Preeclampsia is associated with increased peripheral, uterine, and umbilical artery resistance. Acute blood pressure reduction may result in shunting of blood and sudden fetal distress. We therefore investigated the effects of volume expansion and verapamil therapy on uteroplacental and umbilical resistance during treatment of preeclampsia. Materials and Methods: Five severe preeclamptics underwent volume expansion and subsequent vasodilatation with an infusion of verapamil. Invasive hemodynamic monitoring and Doppler ultrasonography were used to study changes in maternal, uterine, and umbilical hemodynamics. Results: Volume expansion and subsequent verapamil therapy was associated with significant changes in maternal hemodynamics without significant change in uteroplacental or umbilical resistance. Uterine artery waveform changes were noted, with disappearance of notching in some cases. Conclusions: Volume expansion and verapamil therapy effectively reduces maternal blood pressure in preeclampsia, without adversely affecting uteroplacental or umbilical artery resistance. Uterine artery waveform changes may be associated with improved fetal outcome. © 1994 John Wiley & Sons, Inc.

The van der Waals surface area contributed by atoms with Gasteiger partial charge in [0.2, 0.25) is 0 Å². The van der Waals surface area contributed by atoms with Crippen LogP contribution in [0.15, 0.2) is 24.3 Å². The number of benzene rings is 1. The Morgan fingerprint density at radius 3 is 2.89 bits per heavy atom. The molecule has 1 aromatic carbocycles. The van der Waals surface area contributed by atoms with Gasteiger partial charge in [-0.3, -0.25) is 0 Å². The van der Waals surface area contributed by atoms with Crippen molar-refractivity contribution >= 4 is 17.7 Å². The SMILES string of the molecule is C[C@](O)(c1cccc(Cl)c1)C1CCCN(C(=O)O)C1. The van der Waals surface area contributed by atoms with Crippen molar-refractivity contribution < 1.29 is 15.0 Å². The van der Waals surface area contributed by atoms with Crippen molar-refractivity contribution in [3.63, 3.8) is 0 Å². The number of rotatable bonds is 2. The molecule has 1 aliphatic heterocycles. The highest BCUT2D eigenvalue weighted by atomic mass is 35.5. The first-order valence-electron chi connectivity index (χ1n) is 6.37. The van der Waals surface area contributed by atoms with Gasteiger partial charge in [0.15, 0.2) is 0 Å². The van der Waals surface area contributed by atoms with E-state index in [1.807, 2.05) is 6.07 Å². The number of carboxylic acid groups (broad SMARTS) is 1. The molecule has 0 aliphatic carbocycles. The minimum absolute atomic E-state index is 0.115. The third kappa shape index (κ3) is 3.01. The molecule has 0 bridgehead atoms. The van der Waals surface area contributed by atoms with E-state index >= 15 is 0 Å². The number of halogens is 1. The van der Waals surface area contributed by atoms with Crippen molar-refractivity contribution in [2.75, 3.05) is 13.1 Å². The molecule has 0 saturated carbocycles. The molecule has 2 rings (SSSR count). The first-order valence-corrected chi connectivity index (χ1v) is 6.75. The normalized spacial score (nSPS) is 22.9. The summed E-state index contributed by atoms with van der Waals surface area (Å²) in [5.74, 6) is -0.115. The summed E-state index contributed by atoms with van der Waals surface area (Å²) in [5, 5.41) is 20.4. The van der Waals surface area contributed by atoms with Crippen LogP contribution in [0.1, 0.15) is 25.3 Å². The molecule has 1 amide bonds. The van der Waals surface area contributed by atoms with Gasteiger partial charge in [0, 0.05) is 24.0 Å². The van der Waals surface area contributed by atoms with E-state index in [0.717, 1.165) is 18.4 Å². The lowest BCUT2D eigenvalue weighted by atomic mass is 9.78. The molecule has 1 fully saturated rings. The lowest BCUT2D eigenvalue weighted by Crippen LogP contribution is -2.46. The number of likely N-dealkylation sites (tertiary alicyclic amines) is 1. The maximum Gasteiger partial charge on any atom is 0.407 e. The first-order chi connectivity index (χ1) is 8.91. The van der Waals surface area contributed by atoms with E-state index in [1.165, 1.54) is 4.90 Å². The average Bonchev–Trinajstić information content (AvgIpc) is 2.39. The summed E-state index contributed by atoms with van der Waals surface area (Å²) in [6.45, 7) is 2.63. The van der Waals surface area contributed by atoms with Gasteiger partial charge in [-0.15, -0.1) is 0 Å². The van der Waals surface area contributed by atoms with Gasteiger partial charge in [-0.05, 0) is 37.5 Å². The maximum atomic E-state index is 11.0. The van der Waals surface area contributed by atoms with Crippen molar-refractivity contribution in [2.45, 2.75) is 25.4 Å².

- Doppler ultrasonography
- Hemodynamic changes
ASJC Scopus subject areas
- Radiology Nuclear Medicine and imaging